9. Cross-Correlation Ultrasonic Meter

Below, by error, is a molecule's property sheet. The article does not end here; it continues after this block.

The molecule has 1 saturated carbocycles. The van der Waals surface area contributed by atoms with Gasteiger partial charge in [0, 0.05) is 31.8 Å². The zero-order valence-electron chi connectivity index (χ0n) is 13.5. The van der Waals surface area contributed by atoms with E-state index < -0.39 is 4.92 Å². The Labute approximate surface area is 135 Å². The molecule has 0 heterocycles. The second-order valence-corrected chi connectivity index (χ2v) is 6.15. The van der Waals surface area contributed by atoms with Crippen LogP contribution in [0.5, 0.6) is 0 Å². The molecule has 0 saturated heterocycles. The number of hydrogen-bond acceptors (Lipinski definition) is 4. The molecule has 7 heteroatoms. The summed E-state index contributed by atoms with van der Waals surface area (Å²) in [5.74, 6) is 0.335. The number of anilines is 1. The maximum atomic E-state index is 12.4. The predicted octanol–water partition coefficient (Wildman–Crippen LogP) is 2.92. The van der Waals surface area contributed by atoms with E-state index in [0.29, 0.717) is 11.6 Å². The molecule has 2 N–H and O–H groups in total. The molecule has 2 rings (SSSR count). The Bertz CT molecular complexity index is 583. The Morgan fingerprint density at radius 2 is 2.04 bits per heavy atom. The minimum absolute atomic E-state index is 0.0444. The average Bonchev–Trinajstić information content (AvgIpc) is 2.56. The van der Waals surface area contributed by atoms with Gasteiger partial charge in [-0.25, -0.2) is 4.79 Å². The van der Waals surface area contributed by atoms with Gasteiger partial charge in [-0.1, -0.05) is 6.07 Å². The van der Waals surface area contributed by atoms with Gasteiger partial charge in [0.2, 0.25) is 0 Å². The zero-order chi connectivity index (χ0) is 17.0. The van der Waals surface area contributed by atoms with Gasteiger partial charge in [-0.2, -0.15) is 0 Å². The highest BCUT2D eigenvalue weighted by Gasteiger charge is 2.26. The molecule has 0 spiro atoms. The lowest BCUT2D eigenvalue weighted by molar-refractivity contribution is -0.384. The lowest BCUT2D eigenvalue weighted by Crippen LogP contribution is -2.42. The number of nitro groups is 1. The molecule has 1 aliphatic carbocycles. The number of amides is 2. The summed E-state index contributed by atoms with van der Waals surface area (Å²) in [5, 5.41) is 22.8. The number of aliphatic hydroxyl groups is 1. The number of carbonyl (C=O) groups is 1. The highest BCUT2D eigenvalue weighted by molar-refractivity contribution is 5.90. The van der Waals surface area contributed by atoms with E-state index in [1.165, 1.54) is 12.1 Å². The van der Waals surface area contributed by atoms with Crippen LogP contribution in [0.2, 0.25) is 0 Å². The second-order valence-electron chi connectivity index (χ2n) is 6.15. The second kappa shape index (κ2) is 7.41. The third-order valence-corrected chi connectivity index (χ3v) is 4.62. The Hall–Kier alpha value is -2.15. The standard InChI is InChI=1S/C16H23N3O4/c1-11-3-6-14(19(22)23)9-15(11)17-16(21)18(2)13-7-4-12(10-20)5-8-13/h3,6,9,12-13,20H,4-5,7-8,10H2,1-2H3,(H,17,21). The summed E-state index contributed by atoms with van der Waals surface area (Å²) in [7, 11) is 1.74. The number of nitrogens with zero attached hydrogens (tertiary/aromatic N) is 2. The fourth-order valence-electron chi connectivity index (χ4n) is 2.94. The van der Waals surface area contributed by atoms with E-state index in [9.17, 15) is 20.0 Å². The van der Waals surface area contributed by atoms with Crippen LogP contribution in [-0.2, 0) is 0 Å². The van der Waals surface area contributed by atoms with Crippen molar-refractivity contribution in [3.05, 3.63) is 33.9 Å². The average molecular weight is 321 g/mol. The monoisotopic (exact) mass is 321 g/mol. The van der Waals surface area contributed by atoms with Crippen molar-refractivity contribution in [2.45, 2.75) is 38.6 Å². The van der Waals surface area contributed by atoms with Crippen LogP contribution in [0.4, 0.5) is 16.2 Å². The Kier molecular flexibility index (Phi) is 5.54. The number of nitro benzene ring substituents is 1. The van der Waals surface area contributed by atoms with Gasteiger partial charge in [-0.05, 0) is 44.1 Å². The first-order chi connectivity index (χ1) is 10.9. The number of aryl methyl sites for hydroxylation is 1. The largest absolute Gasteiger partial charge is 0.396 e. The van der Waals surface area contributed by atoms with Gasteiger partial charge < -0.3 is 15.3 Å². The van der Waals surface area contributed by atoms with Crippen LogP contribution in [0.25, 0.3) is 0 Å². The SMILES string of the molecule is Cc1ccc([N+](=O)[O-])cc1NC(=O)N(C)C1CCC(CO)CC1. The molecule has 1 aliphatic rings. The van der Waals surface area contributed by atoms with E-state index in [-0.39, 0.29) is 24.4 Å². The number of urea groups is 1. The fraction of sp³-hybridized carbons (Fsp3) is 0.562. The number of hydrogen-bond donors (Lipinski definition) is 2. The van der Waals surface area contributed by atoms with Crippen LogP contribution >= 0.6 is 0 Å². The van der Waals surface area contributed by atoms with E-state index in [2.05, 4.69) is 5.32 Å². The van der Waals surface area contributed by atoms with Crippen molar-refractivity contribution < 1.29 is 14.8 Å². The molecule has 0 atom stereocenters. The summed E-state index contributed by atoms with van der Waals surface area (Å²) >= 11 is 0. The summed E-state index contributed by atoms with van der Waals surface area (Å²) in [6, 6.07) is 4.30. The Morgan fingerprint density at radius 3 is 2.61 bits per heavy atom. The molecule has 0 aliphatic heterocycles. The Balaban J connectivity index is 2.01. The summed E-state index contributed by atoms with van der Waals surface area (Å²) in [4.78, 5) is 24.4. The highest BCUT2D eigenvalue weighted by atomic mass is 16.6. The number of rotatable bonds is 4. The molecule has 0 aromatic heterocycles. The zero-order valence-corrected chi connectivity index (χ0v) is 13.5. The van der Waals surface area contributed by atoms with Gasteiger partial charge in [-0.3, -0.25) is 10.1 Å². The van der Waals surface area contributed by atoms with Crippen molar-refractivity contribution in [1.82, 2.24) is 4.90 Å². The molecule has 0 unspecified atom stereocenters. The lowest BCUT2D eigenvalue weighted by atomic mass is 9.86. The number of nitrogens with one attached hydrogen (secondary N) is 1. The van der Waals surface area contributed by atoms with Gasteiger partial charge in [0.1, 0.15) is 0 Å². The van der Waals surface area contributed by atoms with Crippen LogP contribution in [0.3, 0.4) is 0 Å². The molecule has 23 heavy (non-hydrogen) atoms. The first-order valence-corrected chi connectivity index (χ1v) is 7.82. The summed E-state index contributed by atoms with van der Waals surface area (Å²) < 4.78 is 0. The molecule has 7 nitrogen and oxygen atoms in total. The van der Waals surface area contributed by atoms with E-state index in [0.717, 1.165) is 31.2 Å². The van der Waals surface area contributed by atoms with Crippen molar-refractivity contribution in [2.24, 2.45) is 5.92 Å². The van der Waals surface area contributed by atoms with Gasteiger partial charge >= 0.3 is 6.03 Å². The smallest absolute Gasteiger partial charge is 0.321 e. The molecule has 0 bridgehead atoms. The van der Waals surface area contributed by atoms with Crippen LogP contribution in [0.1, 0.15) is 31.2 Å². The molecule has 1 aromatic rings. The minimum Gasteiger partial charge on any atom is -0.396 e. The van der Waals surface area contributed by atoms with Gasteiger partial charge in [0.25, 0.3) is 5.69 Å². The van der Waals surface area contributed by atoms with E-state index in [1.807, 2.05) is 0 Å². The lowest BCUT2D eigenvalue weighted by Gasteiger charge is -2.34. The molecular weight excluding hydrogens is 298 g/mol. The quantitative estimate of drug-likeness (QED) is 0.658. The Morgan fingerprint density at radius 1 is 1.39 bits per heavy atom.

The cross-correlation meter employs two transverse acoustic signals separated by a short distance (figure 11-2b). Under no-flow or laminar-flow conditions, the two signals received are identical to those transmitted. When turbulent flow occurs, the movement of an eddy through a beam causes a change in the acoustic signal which has a unique signature. This particular eddy will cause an identical change in the second acoustic signal, and the eddy can be tracked as it moves down-stream. An electronic signal processor is used to compare the two received signals. When two identical signals are found, the time and distance (between the acoustic transmitters) information is used to compute velocity. In general, cross-correlation meters measure the average velocity of all the eddies crossing one pipe diameter. If no eddies are present in the flow, the meter can track sediment or bubbles. However, if the flowing fluid is homogenous and has no eddies (laminar flow), this type of meter will not work. Like the single-path transit-time meter, this meter measures an incorrectly weighted mean velocity. Therefore, the measurement is susceptible to an inaccuracy associated with variations in velocity profiles.